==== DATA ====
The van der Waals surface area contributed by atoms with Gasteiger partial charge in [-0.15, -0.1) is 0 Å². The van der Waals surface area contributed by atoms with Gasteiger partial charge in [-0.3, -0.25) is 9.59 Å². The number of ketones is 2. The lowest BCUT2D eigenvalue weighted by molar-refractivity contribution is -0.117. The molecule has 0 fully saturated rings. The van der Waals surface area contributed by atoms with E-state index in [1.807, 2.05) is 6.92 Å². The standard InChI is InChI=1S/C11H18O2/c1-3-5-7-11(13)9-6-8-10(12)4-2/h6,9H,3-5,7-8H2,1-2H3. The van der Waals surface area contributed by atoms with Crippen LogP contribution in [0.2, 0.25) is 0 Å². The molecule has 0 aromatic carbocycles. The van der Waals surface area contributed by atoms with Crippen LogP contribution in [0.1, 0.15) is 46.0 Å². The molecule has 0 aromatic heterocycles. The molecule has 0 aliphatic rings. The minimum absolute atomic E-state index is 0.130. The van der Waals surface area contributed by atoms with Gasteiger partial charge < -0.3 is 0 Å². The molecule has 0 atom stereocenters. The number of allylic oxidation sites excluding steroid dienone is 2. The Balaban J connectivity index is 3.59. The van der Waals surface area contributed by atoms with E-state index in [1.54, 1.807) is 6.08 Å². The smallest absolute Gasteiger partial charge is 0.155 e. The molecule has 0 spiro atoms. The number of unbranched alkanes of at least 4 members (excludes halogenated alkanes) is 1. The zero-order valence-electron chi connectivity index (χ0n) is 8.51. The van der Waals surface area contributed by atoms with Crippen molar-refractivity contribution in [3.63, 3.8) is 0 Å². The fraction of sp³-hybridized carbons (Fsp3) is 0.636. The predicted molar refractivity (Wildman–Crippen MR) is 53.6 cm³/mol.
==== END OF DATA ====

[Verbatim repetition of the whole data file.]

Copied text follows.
The van der Waals surface area contributed by atoms with Gasteiger partial charge in [-0.15, -0.1) is 0 Å². The van der Waals surface area contributed by atoms with Gasteiger partial charge in [-0.3, -0.25) is 9.59 Å². The number of ketones is 2. The lowest BCUT2D eigenvalue weighted by molar-refractivity contribution is -0.117. The molecule has 0 fully saturated rings. The van der Waals surface area contributed by atoms with E-state index in [1.807, 2.05) is 6.92 Å². The standard InChI is InChI=1S/C11H18O2/c1-3-5-7-11(13)9-6-8-10(12)4-2/h6,9H,3-5,7-8H2,1-2H3. The van der Waals surface area contributed by atoms with Crippen LogP contribution in [0.2, 0.25) is 0 Å². The molecule has 0 aromatic carbocycles. The van der Waals surface area contributed by atoms with Crippen LogP contribution in [0.1, 0.15) is 46.0 Å². The molecule has 0 aromatic heterocycles. The molecule has 0 aliphatic rings. The minimum absolute atomic E-state index is 0.130. The van der Waals surface area contributed by atoms with Gasteiger partial charge < -0.3 is 0 Å². The molecule has 0 atom stereocenters. The number of allylic oxidation sites excluding steroid dienone is 2. The Balaban J connectivity index is 3.59. The van der Waals surface area contributed by atoms with E-state index in [1.54, 1.807) is 6.08 Å². The smallest absolute Gasteiger partial charge is 0.155 e. The molecule has 0 spiro atoms. The number of unbranched alkanes of at least 4 members (excludes halogenated alkanes) is 1. The zero-order valence-electron chi connectivity index (χ0n) is 8.51. The van der Waals surface area contributed by atoms with Crippen molar-refractivity contribution in [3.63, 3.8) is 0 Å². The fraction of sp³-hybridized carbons (Fsp3) is 0.636. The predicted molar refractivity (Wildman–Crippen MR) is 53.6 cm³/mol.